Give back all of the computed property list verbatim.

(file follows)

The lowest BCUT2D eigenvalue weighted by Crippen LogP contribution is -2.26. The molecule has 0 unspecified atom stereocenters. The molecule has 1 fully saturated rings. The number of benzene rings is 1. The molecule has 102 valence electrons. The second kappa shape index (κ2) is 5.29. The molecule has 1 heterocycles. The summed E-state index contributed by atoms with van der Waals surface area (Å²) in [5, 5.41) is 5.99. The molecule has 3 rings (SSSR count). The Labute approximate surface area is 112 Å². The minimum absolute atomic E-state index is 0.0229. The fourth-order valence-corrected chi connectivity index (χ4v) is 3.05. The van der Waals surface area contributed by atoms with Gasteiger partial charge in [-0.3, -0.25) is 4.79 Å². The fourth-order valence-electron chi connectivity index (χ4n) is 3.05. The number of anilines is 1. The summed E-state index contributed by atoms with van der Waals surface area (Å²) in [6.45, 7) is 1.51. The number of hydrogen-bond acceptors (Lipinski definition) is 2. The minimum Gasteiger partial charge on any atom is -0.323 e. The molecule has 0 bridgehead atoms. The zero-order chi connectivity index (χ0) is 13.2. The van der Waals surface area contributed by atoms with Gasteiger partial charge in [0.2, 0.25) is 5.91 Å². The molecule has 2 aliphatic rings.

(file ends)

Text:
The lowest BCUT2D eigenvalue weighted by Crippen LogP contribution is -2.26. The molecule has 0 unspecified atom stereocenters. The molecule has 1 fully saturated rings. The number of benzene rings is 1. The molecule has 102 valence electrons. The second kappa shape index (κ2) is 5.29. The molecule has 1 heterocycles. The summed E-state index contributed by atoms with van der Waals surface area (Å²) in [5, 5.41) is 5.99. The molecule has 3 rings (SSSR count). The Labute approximate surface area is 112 Å². The minimum absolute atomic E-state index is 0.0229. The fourth-order valence-corrected chi connectivity index (χ4v) is 3.05. The van der Waals surface area contributed by atoms with Gasteiger partial charge in [-0.3, -0.25) is 4.79 Å². The fourth-order valence-electron chi connectivity index (χ4n) is 3.05. The number of anilines is 1. The summed E-state index contributed by atoms with van der Waals surface area (Å²) in [6.45, 7) is 1.51. The number of hydrogen-bond acceptors (Lipinski definition) is 2. The minimum Gasteiger partial charge on any atom is -0.323 e. The molecule has 0 bridgehead atoms. The zero-order chi connectivity index (χ0) is 13.2. The van der Waals surface area contributed by atoms with Gasteiger partial charge in [0.2, 0.25) is 5.91 Å². The molecule has 2 aliphatic rings.